The National Archives in Dublin had no records of the family we know by the name of Crusham. The man at the archives essentially told me to go back to the United States and start over with my information. It wasn't until I went to the history center in Galway that I achieved success in learning the real names of Michael J. Crusham's parents. This time a young woman helped me, and she took the approach of putting into the computer Michael C with the parents Michael and Mary. (I had the information that his parents were Michael Crusham and Mary Heneghan from his death record, but she left off the last names in her search since Crusham wasn't coming up.) She got a hit, and it was a big one. She found Michael Crisham born the same date as Michael J. listing the father as Michael Crisham and the mother as Mary Heneghan. Jackpot! So the name was Crisham, not Crusham but it was much closer than we thought it would be. With the new names in hand she looked for further records. As with most old records, there were variations in the spelling of the name – Clesham, Cresham, Clisham – but Crisham was by far the most common, and also the name that the computer there gave as the root of the name. We spent about an hour with the genealogist and got copies of all the people we could place with our family. 

From this information I learned that my great-great grandfather Michael married Mary Heneghan on 15 October 1855 in Tuam. Michael's father, my great-great-great grandfather, was named Michael as well. He was born in 1811 in Tuam, and he died on Tullindaly Road in 8 October 1883. The death was reported by his wife, Catherine Crusham, whose maiden name was Achard. Catherine was born around 1813 in Tuam, and died there on 23 January 1888. Michael and Catherine had the following children in addition to Michael: Mary born in 1827, John born in 1832, Catherine born in 1835, Honor born in 1844 and William born in 1846.

St. Joseph's Cemetery, Tuam
After leaving the history center I wanted to see the cemetery. We found St. Joseph’s Cemetery and in the pouring rain tried to locate any Clisham or Crisham graves. We found some Crishams from the 1950’s but none older than that. We began to wonder if there was an older cemetery somewhere. Unfortunately there was no one in the caretaker’s house, so we headed back into town to find St. Joseph’s rectory, called the Presbytery in Ireland. Hmmm…sounds pretty close to Presbyterian, doesn’t it? Anyway, a lady at the Presbytery advised us that all the cemetery records were held at McGrath’s store in town because he takes care of them. Mr. McGrath was in, and he went in the back room and brought out a huge old book in which all the cemetery plots are registered. As I was studying the book with him a lady in her mid-forties came into the store. He said to her, “Margaret, you’ll not be believing what name we’re looking up.” And she asked, “Who?” “Crisham,” he replied. She looked startled.  “Oh, go on with you now!” she exclaimed. He told her that I was there from the States looking for Crishams. As it turned out, her 95-year-old grandfather is a Crisham. She studied my records a bit, but none of the names looked familiar to her. She said that her grandfather was having a bad day, or she would take me to meet him. She gave me her phone number and told me to call her in a couple of days. Well, a couple of days later we were two counties away, so I couldn't call. I did, however, contact her when we got home, and mailed her our tree to review with her grandparents. They did not recognize any names, but emphatically stated that no one in Tuam had ever gone by any of the other name variations – it was always Crisham.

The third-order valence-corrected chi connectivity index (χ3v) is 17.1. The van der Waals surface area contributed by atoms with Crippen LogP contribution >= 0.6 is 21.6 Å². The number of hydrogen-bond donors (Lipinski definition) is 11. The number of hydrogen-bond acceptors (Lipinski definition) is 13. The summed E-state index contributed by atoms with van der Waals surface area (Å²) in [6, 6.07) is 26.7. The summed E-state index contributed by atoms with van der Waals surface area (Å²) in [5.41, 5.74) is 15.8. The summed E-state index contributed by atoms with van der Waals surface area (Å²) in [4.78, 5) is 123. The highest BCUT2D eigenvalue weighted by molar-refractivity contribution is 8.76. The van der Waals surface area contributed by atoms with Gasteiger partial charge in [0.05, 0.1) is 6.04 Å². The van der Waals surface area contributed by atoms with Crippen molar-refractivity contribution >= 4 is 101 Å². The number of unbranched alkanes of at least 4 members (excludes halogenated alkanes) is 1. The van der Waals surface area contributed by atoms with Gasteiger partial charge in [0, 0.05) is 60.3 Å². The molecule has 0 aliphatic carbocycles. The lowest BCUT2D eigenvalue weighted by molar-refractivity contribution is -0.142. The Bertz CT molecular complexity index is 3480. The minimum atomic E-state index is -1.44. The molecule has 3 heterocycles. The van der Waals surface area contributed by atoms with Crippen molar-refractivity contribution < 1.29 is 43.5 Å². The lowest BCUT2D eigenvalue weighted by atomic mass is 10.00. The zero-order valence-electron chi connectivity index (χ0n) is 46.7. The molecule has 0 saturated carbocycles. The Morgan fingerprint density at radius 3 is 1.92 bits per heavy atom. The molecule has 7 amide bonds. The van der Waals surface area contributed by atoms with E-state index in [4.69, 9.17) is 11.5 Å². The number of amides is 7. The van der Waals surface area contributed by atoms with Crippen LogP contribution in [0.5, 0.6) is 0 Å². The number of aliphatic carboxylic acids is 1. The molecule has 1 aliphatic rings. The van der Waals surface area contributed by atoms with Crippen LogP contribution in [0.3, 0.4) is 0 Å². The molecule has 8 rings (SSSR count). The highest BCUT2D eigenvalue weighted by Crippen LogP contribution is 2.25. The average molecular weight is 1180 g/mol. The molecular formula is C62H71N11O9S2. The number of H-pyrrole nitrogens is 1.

Cathedral of the
Mr. McGrath showed me where the cemetery plot would be located, and also described where the Crishams had lived so we could go look at that land. They are buried in Section D, Plot Line 9, Row 7. The records showed that a single grave 9’x4’ was purchased for Catherine Crisham for 1 shilling 6 pence in 1888. Back to the cemetery only to find that our Crishams had no headstone! Oh, the frustrating sides of genealogy… We also drove out to where the Crishams had lived and that area is all built up with new development, so there was nothing of interest there. 

The beautiful church on the left is where the Crisham family worshiped in Tuam. As I traveled the area and enjoyed all the natural beauty, I wondered again how our ancestors could stand to leave their family, friends and this lovely county behind.

Monday, February 15, 2016

Family History Writing Challenge Day 15

John F. Kennedy
The 1960s - it was the best of times, it was the worst of times. America was still riding the 1950s wave of optimism when the country elected John F. Kennedy as president. Taking office on 20 January 1961, the handsome and charismatic Kennedy was not only the first Roman Catholic to ever hold the nation's highest office, he was also the youngest ever elected at age 43. He also became the youngest president to ever die in office when he was assassinated in 1963. Soon after Lyndon Johnson moved into the president's role he enacted the draft, furthering America's role in the Vietnam War - a war which greatly divided the nation. Johnson also passed the Civil Rights Act in 1964.